In NYC recently, the Imperial City, they remembered John Leonard. Had there been any way to do it, I would have been there, even if I couldn't have gotten inside with all the literati; heck, I would've been happy just to stand in traffic for a bit and get the taxis honking in tribute. But no. I'll rely on reports. Such as this one from Charles Kaiser at CJR:
Family members, former colleagues, important writers, and intimate friends gathered yesterday to praise the critic John Leonard for his “love of the life of the mind,” his “incomparably informed generosity,” his reluctance to “pan books or movies or TV shows or children, except when absolutely necessary”—and his unlikely dependence on just ten words: “tantrum, cathedral, linoleum, moxie, thug, dialectic, splendid, brood, libidinal, and qualm.”
It's a nice piece, and best of all, peppered with Leonard's own words. Here's what he once said about Fran Lebowitz:
To a base of Huck Finn, add some Lenny Bruce and Oscar Wilde and Alexis de Tocqueville, a dash of cab driver, an assortment of puns, minced jargon, and top it off with smarty-pants. Serve without whine. This is the New York style, and I for one am glad that it survives and prospers because otherwise we might as well grow moss in unsurprising Omaha.
"Obviously," Kaiser says, "he had spotted a kindred spirit."

03 March 2009

Flying Round

Ed Champion has put together a round-table discussion of Eric Kraft's trilogy of novels collectively called Flying (and released in a nicely-designed omnibus paperback today). I am a participant, though because I've been finding the book a difficult one to embrace with much passion, I'm not participating as much as the people who are enthusiasts. It's a fun group, and lots of ideas are being thrown around, so I expect it's worth reading even if you're unfamiliar with Kraft's work. Participants include Ed, Sarah Weinman, Brian Francis Slattery, Kathleen Maher, Robert Birnbaum, and more to come in future installments.

Part one is here.

Part two is here.

Part three is here.

Part four is here.

Part five is here.

01 March 2009

"Coetzee in the Promised Land" in The Quarterly Conversation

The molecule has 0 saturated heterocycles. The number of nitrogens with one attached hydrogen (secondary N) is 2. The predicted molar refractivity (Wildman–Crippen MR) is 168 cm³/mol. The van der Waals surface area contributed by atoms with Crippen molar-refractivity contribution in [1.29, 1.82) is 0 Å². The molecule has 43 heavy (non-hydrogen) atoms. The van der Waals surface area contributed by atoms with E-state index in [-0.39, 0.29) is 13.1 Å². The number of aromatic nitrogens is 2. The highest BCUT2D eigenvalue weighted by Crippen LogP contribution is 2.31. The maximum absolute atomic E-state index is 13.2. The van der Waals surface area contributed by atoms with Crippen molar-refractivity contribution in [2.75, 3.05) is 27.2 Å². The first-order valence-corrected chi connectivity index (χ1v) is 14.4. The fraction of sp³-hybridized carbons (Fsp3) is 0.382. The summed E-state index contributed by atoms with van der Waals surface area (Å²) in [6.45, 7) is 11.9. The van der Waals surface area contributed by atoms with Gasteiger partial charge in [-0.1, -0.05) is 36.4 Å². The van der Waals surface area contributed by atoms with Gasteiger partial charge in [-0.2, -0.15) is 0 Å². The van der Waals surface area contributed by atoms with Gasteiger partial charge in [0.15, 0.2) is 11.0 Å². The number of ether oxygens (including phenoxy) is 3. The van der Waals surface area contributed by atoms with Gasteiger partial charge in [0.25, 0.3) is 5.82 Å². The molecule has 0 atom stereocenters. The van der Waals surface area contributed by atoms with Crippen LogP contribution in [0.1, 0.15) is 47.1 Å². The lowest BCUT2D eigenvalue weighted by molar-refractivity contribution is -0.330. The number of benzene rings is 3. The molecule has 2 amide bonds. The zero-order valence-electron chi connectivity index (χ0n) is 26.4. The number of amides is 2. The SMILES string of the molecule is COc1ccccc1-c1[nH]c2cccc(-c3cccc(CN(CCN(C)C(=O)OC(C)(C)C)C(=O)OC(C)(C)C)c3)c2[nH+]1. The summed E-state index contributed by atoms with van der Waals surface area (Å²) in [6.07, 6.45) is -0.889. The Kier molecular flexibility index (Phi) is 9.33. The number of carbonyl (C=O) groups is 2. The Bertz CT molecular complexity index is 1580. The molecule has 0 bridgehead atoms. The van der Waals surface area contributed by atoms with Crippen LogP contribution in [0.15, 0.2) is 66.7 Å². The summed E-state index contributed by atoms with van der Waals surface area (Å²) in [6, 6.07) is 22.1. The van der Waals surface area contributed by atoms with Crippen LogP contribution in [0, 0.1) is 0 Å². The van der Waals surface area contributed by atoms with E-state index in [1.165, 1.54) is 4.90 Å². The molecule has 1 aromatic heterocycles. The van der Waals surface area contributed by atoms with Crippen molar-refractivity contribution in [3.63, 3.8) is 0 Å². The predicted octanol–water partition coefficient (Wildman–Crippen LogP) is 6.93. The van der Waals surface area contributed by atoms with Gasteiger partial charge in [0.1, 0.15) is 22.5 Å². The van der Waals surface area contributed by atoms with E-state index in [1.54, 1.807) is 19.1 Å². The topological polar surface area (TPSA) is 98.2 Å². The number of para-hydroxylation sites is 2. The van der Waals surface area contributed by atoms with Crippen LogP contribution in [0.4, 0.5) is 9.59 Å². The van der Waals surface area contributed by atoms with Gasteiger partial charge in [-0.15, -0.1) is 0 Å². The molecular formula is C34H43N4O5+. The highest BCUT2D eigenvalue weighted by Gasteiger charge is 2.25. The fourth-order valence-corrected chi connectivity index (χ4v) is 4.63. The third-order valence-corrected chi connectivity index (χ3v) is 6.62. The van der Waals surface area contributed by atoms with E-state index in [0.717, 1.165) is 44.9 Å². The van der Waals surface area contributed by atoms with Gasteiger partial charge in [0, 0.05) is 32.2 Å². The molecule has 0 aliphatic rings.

My essay "Coetzee in the Promised Land" has just been posted in the new issue of The Quarterly Conversation. The whole issue is worth checking out -- it's a particularly rich one, I think.

Also notable: In a nice bit of Best American Fantasy syncronicity, Matt Bell writes about Brian Evenson's new novel Last Days. Brian had a story in the first volume of BAF, Matt has a story in the second volume, and the third volume will be published by Underland Press, which published Last Days. This adds evidence to my hypothesis that The Quarterly Conversation is at the center of the universe. Well, my universe at least...

My own essay is a hybrid/collage of literary analysis, literary historiography, cultural meditation, occasional speculation, semi-educated guesses, and various random ideas that are thrown around with the hope that a few might stick to something. My original intention was to write an essay with a larger scope -- an investigation of South African speculative fiction in the 1970s and 1980s, novels that looked toward a post-apartheid future. But when I discovered Karel Schoeman's Promised Land, I couldn't stop thinking about Coetzee's Disgrace. Over a period of months, the essay began to come together.

I owe special thanks to Scott Esposito at TQC for pestering me to finish the essay -- without his friendly inquiries about how it was coming, I don't know if I would have had the stamina to finish it, and he was an excellent editor when I sent him various drafts.

And while I'm here thanking people, I should also note that I couldn't have written the essay without the help of the excellent staff at Plymouth State University's Lamson Library.